Hillbilly DeluxeAfter the success of Red Dirt Road, the duo had issued a second volume of Greatest Hits, and unusually the new singles released from that (‘That’s What It’s All About’ and ‘It’s Getting Better All The Time’) had done very well. Their next studio album, 2005’s Hillbilly Deluxe, shares its title with a Dwight Yoakam album from the 1980s. Brooks & Dunn’s take focuses rather more on the second part of the title than Dwight’s, with a very glossy feel. The tracks featuring Ronnie Dunn on lead were co-produced with industry veteran Tony Brown, but the overwhelming impression of this album is that Brooks & Dunn had got into something of a rut, and this album offers yet more of the same.

The leadoff single, the rocked up and (unintentionally?) ironically titled ‘Play Something Country’ was certified gold in its own right, and was what now appears to be their last ever #1 single. The song was written by Ronnie with his favored writing partner Terry McBride, and was allegedly inspired by Gretchen Wilson. The pair also wrote the ballad ‘She’s About As Lonely As I’m Going To Let Her Get’, a pretty good song about resolving to be the new love of a woman encountered in a bar, which features a fine Ronnie Dunn vocal with slightly (and unnecessarily) amped up production. ‘Just Another Neon Night’ has a similar feel and another barroom theme. Less successful is the part-spoken and also heavily produced ‘Whiskey Do My Talking’, which is just not very interesting.

There was one departure from formula, in the shape of ‘Believe’, which Ronnie wrote with Craig Wiseman, and which was the album’s second single. Surprisingly, ‘Believe’ only reached #8 but had much more impact than that suggests. It sold in high numbers, also being certified gold, and was widely acclaimed as the duo’s best single in years, also winning the CMA Single of the Year award in 2006. The Academy of Country Music rewarded Ronnie and Craig by naming it Song of the year in 2005. It opens as a story song with a conversational low key vocal on the verses and a big chorus, with a churchy organ backing and gospel backing vocals at appropriate moments which support Ronnie rather than taking over as is sometimes the case when gospel choirs are used in country records.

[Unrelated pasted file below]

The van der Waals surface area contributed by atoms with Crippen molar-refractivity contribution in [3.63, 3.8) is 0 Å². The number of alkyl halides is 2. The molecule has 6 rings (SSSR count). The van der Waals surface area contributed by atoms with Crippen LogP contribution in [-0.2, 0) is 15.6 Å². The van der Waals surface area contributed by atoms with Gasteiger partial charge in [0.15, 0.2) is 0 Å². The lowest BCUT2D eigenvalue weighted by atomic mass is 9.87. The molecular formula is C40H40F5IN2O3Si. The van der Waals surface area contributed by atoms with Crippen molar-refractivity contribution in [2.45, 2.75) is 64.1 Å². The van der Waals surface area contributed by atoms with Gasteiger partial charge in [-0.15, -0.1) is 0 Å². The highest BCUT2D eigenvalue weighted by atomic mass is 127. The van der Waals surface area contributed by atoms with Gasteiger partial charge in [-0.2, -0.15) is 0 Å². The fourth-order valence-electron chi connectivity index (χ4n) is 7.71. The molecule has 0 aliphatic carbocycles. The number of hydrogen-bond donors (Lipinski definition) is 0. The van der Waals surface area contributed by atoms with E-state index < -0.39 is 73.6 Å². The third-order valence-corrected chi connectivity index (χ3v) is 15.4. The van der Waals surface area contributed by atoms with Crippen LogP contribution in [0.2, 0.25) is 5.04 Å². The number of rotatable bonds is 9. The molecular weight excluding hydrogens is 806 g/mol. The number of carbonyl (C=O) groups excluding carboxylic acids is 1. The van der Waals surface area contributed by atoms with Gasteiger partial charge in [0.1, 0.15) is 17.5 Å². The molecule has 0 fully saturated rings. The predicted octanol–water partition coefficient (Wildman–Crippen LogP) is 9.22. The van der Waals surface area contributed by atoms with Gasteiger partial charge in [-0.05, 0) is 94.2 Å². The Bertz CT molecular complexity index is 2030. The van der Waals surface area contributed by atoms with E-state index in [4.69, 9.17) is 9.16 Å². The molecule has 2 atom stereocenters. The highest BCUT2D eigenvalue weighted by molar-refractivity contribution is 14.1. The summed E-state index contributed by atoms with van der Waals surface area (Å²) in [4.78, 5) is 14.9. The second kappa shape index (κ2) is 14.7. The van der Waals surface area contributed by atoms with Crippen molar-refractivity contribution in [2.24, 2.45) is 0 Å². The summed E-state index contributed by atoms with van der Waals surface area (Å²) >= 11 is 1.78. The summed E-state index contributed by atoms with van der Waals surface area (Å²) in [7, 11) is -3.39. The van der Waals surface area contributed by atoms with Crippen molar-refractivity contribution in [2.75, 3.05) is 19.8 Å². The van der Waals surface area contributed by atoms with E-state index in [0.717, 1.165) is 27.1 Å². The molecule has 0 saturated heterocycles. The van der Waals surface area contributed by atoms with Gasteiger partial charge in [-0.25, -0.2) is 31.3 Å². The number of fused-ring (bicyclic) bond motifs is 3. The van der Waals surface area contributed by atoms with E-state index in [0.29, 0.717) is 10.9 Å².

The follow-up single, ‘Building Bridges’, featuring harmonies from Sheryl Crow and Vince Gill, was an attractive song with a pretty tune. It was a Hank DeVito /Larry Willoughby song, versions of which had been unsuccessful singles for both Willoughby and DeVito’s ex-wife Nicolette Larson in the 80s. Brooks & Dunn’s version did much better, and reached #4, and it was named the ACM’s Vocal Event of the Year in 2007.

The title track was the last single, and performed more disappointingly, topping out at 16. The chorus talks about “slick pick up trucks”, and this frankly boring and formulaic Southern rock style track feels altogether too slick for comfort. Ronnie Dunn is a great singer, but he needs better material than this to let him shine. He got it with my favorite track, the sensitive lost-love ballad ‘I May Never Get Over You’. Almost as good is the tender Darrell Brown/Radney Foster song ‘Again’, about falling in love, which closes the album on a positive note. It’s a shame neither of these was released to radio.

Kix was largely sidelined here; he only got four lead vocals to Ronnie’s nine, none of them on particularly memorable songs, and three of his tracks were the original songwriter demo recordings. Most of the money invested in this album must have gone on some of the big production numbers on Ronnie’s tracks. The harmonica-led ‘My Heart’s Not A Hotel’, written by Rob Crosby and Allen Shamblin, and co-produced by Mark Wright, is quite a nice song with the kind of vulnerable lyric suited to Kix’s voice, about a man in love with a woman who is basically using him as a convenient option, but disappointingly he sounds rather uninvested vocally. Kix sounds better on the original demo of his own mid-tempo ‘One More Roll Of The Dice’, which he produced with co-writer Tom Shapiro, but the song is filler and once again the production is too heavy for my tastes. ‘She Likes To Get Out of Town’, written and produced with Bob DiPiero, is both generic Brooks & Dunn and over-produced.

The story song ‘Her West Was Wilder’ from the same team is more interesting, but would have been better still with more low key production. It tells of a woman who is just a little too much for the narrator to hold: